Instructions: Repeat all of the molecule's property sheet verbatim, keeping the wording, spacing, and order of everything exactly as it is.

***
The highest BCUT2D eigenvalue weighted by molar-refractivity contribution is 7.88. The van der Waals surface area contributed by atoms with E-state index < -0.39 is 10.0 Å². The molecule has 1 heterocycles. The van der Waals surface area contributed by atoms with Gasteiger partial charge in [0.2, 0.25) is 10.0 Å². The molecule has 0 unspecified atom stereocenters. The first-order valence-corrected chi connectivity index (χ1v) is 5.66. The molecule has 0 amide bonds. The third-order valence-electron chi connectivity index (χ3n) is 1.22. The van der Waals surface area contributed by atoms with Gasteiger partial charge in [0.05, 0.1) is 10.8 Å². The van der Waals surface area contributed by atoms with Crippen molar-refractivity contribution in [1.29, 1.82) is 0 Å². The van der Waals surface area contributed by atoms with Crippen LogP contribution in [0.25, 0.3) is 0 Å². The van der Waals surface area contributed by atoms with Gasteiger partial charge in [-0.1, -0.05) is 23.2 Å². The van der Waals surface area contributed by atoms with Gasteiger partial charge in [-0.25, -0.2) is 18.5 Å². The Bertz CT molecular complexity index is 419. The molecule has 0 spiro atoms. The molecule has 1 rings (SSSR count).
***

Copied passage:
The highest BCUT2D eigenvalue weighted by molar-refractivity contribution is 7.88. The van der Waals surface area contributed by atoms with E-state index < -0.39 is 10.0 Å². The molecule has 1 heterocycles. The van der Waals surface area contributed by atoms with Gasteiger partial charge in [0.2, 0.25) is 10.0 Å². The molecule has 0 unspecified atom stereocenters. The first-order valence-corrected chi connectivity index (χ1v) is 5.66. The molecule has 0 amide bonds. The third-order valence-electron chi connectivity index (χ3n) is 1.22. The van der Waals surface area contributed by atoms with Gasteiger partial charge in [0.05, 0.1) is 10.8 Å². The van der Waals surface area contributed by atoms with Crippen molar-refractivity contribution in [1.29, 1.82) is 0 Å². The van der Waals surface area contributed by atoms with Crippen LogP contribution in [0.25, 0.3) is 0 Å². The van der Waals surface area contributed by atoms with Gasteiger partial charge in [-0.1, -0.05) is 23.2 Å². The van der Waals surface area contributed by atoms with Gasteiger partial charge in [-0.25, -0.2) is 18.5 Å². The Bertz CT molecular complexity index is 419. The molecule has 0 spiro atoms. The molecule has 1 rings (SSSR count).